Tensor Fasciae Latae, otherwise known by its abbreviation TFL, is a thin muscle of the hip region located on the thigh just inferior and lateral to the anterior superior iliac spine (ASIS).
Despite its small size, the TFL is largely important with a number of functions, including hip abduction, internal rotation, and hip flexion. The muscle gets its name from an additional function: to tense the fasciae latae.
What is Fasciae Latae?
To understand TFL, we must first explore the fascia.
Fascia is a sheet of fibrous tissue that envelops the body beneath the skin; it encloses muscles and groups of muscles and separates their several layers or groups. The fasciae latae is the deep fascia of the thigh, beginning around the pelvis at the iliac crest and ending just below the knee at the tibia.
At the lateral thigh, the fascia thickens and forms what we know to be the IT band (the iliotibial tract) and encircles the tensor fasciae latae.
TFL Function and Facts
Origin: ASIS and outer edge of iliac crest
Insertion: Iliotibial tract
Innervation: Superior gluteal nerve (L4, L5, S1)
Its various functions and anatomical positioning make TFL a complex muscle that is both poorly understood and often overlooked when clients consider the source of their pain.
The TFL is grouped with the gluteal muscles (maximus, medius and minimus) and shares a fascial connection with gluteus maximus as they both insert at the IT band. Together with gluteus maximus, the TFL stabilizes the hip joint. Along with gluteus medius and minimus, TFL is involved in both hip abduction and hip internal rotation.
Additionally, TFL works as a hip flexor in conjunction with the psoas, iliacus, rectus femoris, hip adductors, and sartorius. Hip flexion is thought to be TFL’s primary function, as it is most active during the acceleration phase of running.
As its name reminds us, the tensor fasciae latae acts as a stabilizer, working to maintain fascial tension during movement. For example, the TFL indirectly plays a role in stabilizing the knee by tautening the IT band and bracing the knee when the opposite foot is lifted.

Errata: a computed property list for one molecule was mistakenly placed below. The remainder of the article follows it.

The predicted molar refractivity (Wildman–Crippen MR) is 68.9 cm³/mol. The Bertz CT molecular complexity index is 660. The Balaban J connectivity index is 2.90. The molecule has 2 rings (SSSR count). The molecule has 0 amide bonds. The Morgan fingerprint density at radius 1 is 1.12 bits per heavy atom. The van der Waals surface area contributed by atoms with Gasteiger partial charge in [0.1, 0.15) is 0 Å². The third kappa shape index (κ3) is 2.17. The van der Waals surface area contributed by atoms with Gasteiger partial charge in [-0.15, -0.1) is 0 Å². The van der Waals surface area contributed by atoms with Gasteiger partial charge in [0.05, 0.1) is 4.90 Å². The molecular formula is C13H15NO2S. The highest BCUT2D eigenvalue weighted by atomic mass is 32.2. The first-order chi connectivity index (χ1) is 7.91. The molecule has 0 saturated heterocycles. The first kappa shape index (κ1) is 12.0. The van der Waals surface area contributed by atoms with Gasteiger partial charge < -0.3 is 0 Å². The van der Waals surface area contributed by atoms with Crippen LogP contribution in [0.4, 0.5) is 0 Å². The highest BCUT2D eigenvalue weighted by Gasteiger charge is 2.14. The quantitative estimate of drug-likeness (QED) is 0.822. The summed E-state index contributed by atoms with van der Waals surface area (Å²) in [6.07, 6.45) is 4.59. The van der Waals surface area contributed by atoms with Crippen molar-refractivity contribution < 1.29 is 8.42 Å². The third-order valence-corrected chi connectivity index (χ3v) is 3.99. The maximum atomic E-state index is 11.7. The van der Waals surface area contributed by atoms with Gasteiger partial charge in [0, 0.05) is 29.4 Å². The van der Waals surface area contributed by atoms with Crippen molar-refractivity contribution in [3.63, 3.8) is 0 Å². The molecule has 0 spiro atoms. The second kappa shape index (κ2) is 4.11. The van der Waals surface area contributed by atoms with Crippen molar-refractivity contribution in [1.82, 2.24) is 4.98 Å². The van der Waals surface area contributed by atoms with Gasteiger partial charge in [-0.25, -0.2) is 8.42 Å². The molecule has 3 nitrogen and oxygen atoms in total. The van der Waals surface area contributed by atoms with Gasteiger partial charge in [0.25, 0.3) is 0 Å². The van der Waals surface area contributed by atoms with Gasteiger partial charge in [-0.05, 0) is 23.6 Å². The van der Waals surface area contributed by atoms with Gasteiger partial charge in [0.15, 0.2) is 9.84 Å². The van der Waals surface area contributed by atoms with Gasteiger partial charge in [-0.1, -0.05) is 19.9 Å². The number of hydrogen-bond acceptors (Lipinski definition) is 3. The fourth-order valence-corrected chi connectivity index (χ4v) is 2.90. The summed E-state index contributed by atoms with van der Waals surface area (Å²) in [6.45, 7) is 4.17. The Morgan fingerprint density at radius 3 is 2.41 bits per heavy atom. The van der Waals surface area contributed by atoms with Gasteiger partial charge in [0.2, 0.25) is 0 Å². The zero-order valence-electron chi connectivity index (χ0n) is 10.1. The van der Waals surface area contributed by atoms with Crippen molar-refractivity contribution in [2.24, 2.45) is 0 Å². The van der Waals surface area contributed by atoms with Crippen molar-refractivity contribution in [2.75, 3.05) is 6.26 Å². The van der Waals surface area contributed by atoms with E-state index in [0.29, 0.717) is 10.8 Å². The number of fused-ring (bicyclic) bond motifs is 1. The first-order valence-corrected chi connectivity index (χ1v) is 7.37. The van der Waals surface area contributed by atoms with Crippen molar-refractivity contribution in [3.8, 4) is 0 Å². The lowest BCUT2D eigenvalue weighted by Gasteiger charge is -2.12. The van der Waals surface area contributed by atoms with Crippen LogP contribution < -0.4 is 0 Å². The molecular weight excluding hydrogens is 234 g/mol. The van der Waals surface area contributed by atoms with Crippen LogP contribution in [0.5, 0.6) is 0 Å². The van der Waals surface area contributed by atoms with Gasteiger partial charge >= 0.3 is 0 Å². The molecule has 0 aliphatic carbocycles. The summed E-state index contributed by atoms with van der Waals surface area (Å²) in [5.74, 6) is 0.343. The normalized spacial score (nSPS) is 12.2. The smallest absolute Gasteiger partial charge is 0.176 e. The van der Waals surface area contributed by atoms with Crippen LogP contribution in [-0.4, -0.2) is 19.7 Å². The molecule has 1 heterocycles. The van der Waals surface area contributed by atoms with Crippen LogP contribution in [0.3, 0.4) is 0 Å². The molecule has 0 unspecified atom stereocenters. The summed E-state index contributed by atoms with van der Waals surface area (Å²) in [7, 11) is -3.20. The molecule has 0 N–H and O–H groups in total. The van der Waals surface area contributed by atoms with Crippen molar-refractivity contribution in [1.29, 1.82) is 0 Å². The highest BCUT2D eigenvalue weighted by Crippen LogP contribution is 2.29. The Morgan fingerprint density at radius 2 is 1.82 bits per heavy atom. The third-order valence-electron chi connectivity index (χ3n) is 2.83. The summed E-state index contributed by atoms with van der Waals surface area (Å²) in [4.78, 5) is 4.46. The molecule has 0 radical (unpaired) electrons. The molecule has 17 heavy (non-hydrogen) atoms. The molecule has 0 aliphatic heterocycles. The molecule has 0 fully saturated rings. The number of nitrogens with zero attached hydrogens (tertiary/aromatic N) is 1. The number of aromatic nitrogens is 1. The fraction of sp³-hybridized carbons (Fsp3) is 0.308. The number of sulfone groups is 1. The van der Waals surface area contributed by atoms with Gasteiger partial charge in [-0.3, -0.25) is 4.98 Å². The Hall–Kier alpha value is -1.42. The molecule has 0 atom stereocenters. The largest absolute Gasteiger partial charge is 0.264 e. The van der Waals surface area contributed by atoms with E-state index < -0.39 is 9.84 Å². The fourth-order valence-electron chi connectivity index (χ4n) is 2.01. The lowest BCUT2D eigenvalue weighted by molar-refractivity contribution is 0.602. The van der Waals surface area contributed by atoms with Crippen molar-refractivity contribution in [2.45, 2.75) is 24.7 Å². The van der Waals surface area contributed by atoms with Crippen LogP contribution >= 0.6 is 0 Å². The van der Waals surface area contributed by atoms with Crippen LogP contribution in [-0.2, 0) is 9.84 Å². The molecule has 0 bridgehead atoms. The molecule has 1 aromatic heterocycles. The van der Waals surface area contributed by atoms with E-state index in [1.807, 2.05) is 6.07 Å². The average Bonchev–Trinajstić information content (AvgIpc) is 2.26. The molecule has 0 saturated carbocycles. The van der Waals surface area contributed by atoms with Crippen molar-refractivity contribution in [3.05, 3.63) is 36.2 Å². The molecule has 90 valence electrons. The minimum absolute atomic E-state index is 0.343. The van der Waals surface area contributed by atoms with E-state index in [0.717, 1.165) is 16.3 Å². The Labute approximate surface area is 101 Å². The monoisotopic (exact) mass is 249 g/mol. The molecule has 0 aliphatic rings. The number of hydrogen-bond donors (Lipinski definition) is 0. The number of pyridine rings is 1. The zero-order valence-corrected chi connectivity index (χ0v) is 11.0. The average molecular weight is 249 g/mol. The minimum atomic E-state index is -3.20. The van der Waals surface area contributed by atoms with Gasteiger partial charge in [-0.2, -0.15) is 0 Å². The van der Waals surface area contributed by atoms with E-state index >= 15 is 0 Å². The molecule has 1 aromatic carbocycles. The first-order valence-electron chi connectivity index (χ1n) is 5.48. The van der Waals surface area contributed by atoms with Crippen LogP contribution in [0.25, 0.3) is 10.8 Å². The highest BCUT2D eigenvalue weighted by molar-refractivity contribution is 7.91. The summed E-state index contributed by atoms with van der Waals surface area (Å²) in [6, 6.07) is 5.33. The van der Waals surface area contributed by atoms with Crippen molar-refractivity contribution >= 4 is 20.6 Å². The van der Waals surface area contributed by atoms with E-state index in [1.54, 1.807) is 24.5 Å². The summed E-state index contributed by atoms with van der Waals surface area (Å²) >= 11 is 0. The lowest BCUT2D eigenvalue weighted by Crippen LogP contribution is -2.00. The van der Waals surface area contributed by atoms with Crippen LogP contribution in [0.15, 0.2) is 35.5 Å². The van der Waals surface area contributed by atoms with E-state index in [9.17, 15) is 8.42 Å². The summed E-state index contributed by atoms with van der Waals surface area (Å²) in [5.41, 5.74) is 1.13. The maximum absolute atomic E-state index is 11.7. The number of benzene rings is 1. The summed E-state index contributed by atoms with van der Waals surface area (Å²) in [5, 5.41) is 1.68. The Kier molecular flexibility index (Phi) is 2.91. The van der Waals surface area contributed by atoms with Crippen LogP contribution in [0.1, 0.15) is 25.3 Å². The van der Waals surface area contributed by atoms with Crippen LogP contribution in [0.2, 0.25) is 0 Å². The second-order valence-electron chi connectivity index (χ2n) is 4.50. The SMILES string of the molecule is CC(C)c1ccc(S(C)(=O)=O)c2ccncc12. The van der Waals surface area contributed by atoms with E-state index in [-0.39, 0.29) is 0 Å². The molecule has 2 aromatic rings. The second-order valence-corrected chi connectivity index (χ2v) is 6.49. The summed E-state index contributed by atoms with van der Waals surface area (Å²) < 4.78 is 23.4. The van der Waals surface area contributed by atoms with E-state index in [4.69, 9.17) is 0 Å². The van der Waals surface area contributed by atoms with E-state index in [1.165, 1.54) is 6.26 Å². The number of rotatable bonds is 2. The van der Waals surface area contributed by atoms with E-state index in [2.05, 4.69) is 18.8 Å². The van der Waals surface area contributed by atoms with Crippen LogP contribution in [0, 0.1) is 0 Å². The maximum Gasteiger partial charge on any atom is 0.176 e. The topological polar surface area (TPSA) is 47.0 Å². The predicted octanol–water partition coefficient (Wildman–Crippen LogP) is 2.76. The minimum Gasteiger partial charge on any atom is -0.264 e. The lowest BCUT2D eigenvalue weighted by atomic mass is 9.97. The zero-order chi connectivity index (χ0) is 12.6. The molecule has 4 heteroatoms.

TFL has a tendency to be overworked, in part due to its many functions. If gluteus medius (a historically weak muscle) doesn’t do its part in hip abduction, the TFL may be overused. Similarly, if the psoas is underactive in hip flexion, the TFL will take over. It is not unlikely for someone to simultaneously have a weak gluteus medius, an underactive psoas AND a slow-firing gluteus maximus in which case TFL is overactive in each of its varying functions.
Because of its connection to the IT band, TFL dysfunction can also contribute to IT band syndrome. In this case, it may present as knee pain or a taut IT band. Since IT band discomfort is such a common complaint and highly misunderstood, we should always consider the TFL in these instances.
A positive Trendelenburg test (hip drop on the contralateral side of a single leg stance) or valgus knees in an overhead squat assessment can both indicate an overactive TFL.
Tensor Fasciae Latae has many jobs and often doesn’t have the support it needs. By regularly massaging and stretching TFL, and targeting the surrounding muscles so that they can step up and do their part, we may be able to help our clients not only to feel better, but to move more efficiently.
fascia. (n.d.) Medical Dictionary for the Dental Professions. (2012). Retrieved January 3 2021 from https://medical-dictionary.thefreedictionary.com/fascia